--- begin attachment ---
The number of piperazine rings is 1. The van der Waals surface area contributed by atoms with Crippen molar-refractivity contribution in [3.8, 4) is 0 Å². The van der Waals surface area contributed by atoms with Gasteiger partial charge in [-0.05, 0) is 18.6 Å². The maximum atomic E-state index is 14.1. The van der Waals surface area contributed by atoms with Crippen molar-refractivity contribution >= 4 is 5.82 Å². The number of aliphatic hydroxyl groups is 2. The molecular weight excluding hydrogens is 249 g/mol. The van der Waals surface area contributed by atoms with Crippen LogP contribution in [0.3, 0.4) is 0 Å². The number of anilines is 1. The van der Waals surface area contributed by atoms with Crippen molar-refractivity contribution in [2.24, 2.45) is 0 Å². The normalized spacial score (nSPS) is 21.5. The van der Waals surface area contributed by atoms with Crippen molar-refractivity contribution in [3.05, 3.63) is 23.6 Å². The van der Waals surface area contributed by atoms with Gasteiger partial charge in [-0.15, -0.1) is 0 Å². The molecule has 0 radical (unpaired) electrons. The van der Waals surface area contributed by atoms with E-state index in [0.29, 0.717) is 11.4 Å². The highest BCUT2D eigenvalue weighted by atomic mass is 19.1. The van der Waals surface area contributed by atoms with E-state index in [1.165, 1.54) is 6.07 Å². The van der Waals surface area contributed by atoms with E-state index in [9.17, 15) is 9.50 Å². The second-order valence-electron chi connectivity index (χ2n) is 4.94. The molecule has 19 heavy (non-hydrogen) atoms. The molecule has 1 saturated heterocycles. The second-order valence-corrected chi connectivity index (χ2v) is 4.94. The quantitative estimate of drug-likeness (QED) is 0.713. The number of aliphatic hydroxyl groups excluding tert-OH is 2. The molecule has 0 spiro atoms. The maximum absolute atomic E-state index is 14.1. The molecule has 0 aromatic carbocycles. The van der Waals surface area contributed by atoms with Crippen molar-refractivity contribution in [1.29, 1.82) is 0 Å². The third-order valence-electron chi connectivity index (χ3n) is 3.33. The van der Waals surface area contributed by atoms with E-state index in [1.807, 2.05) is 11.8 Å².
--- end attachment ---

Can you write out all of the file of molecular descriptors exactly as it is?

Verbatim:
The number of piperazine rings is 1. The van der Waals surface area contributed by atoms with Crippen molar-refractivity contribution in [3.8, 4) is 0 Å². The van der Waals surface area contributed by atoms with Gasteiger partial charge in [-0.05, 0) is 18.6 Å². The maximum atomic E-state index is 14.1. The van der Waals surface area contributed by atoms with Crippen molar-refractivity contribution >= 4 is 5.82 Å². The number of aliphatic hydroxyl groups is 2. The molecular weight excluding hydrogens is 249 g/mol. The van der Waals surface area contributed by atoms with Crippen LogP contribution in [0.3, 0.4) is 0 Å². The number of anilines is 1. The van der Waals surface area contributed by atoms with Crippen molar-refractivity contribution in [2.24, 2.45) is 0 Å². The normalized spacial score (nSPS) is 21.5. The van der Waals surface area contributed by atoms with Crippen molar-refractivity contribution in [3.05, 3.63) is 23.6 Å². The van der Waals surface area contributed by atoms with Gasteiger partial charge in [-0.15, -0.1) is 0 Å². The molecule has 0 radical (unpaired) electrons. The van der Waals surface area contributed by atoms with E-state index in [0.29, 0.717) is 11.4 Å². The highest BCUT2D eigenvalue weighted by atomic mass is 19.1. The van der Waals surface area contributed by atoms with E-state index in [1.165, 1.54) is 6.07 Å². The van der Waals surface area contributed by atoms with E-state index in [9.17, 15) is 9.50 Å². The second-order valence-electron chi connectivity index (χ2n) is 4.94. The molecule has 19 heavy (non-hydrogen) atoms. The molecule has 1 saturated heterocycles. The second-order valence-corrected chi connectivity index (χ2v) is 4.94. The quantitative estimate of drug-likeness (QED) is 0.713. The number of aliphatic hydroxyl groups excluding tert-OH is 2. The molecule has 0 spiro atoms. The maximum absolute atomic E-state index is 14.1. The molecule has 0 aromatic carbocycles. The van der Waals surface area contributed by atoms with Crippen molar-refractivity contribution in [1.29, 1.82) is 0 Å². The third-order valence-electron chi connectivity index (χ3n) is 3.33. The van der Waals surface area contributed by atoms with E-state index in [1.807, 2.05) is 11.8 Å².